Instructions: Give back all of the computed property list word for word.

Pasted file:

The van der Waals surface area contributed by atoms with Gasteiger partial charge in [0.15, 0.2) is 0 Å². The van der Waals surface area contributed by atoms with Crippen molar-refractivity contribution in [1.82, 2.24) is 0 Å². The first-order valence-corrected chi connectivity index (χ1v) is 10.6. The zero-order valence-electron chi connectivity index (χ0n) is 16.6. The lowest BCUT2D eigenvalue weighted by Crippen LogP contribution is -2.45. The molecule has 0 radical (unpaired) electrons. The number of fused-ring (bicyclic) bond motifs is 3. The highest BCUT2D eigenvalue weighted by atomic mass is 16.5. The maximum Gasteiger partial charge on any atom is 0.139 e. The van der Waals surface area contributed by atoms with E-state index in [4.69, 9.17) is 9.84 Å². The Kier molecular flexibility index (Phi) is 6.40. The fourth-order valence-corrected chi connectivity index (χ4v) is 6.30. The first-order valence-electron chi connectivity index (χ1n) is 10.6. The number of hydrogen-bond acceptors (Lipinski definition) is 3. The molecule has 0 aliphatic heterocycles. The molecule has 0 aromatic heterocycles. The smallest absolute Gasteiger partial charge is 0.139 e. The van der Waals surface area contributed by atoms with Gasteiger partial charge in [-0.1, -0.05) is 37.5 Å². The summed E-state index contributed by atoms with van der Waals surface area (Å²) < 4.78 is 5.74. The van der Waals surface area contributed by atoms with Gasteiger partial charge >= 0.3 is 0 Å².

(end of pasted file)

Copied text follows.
The van der Waals surface area contributed by atoms with Gasteiger partial charge in [0.15, 0.2) is 0 Å². The van der Waals surface area contributed by atoms with Crippen molar-refractivity contribution in [1.82, 2.24) is 0 Å². The first-order valence-corrected chi connectivity index (χ1v) is 10.6. The zero-order valence-electron chi connectivity index (χ0n) is 16.6. The lowest BCUT2D eigenvalue weighted by Crippen LogP contribution is -2.45. The molecule has 0 radical (unpaired) electrons. The number of fused-ring (bicyclic) bond motifs is 3. The highest BCUT2D eigenvalue weighted by atomic mass is 16.5. The maximum Gasteiger partial charge on any atom is 0.139 e. The van der Waals surface area contributed by atoms with E-state index in [4.69, 9.17) is 9.84 Å². The Kier molecular flexibility index (Phi) is 6.40. The fourth-order valence-corrected chi connectivity index (χ4v) is 6.30. The first-order valence-electron chi connectivity index (χ1n) is 10.6. The number of hydrogen-bond acceptors (Lipinski definition) is 3. The molecule has 0 aliphatic heterocycles. The molecule has 0 aromatic heterocycles. The smallest absolute Gasteiger partial charge is 0.139 e. The van der Waals surface area contributed by atoms with Gasteiger partial charge in [-0.1, -0.05) is 37.5 Å². The summed E-state index contributed by atoms with van der Waals surface area (Å²) < 4.78 is 5.74. The van der Waals surface area contributed by atoms with Gasteiger partial charge >= 0.3 is 0 Å².